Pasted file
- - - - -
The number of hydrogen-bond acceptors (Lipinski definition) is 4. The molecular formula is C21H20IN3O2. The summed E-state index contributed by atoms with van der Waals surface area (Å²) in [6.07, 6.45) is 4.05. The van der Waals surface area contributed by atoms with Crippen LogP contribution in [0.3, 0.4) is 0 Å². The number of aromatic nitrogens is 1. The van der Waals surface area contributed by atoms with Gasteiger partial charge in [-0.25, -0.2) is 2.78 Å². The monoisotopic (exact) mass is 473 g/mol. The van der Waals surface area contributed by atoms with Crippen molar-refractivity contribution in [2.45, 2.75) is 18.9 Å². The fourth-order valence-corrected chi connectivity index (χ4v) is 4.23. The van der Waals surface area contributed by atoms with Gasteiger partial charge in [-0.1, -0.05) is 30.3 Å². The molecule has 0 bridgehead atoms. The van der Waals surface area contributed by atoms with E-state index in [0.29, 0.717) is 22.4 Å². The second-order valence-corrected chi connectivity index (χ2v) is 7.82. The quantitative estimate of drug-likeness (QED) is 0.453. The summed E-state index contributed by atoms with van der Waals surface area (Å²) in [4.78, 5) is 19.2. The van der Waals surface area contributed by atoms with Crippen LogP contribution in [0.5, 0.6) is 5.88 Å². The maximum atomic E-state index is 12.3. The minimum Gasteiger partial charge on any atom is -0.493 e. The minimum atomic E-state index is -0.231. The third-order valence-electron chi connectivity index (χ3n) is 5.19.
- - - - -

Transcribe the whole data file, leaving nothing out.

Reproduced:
The number of hydrogen-bond acceptors (Lipinski definition) is 4. The molecular formula is C21H20IN3O2. The summed E-state index contributed by atoms with van der Waals surface area (Å²) in [6.07, 6.45) is 4.05. The van der Waals surface area contributed by atoms with Crippen LogP contribution in [0.3, 0.4) is 0 Å². The number of aromatic nitrogens is 1. The van der Waals surface area contributed by atoms with Gasteiger partial charge in [-0.25, -0.2) is 2.78 Å². The monoisotopic (exact) mass is 473 g/mol. The van der Waals surface area contributed by atoms with Crippen molar-refractivity contribution in [2.45, 2.75) is 18.9 Å². The fourth-order valence-corrected chi connectivity index (χ4v) is 4.23. The van der Waals surface area contributed by atoms with Gasteiger partial charge in [-0.1, -0.05) is 30.3 Å². The molecule has 0 bridgehead atoms. The van der Waals surface area contributed by atoms with E-state index in [0.29, 0.717) is 22.4 Å². The second-order valence-corrected chi connectivity index (χ2v) is 7.82. The quantitative estimate of drug-likeness (QED) is 0.453. The summed E-state index contributed by atoms with van der Waals surface area (Å²) in [4.78, 5) is 19.2. The van der Waals surface area contributed by atoms with Crippen LogP contribution in [0.5, 0.6) is 5.88 Å². The maximum atomic E-state index is 12.3. The minimum Gasteiger partial charge on any atom is -0.493 e. The minimum atomic E-state index is -0.231. The third-order valence-electron chi connectivity index (χ3n) is 5.19.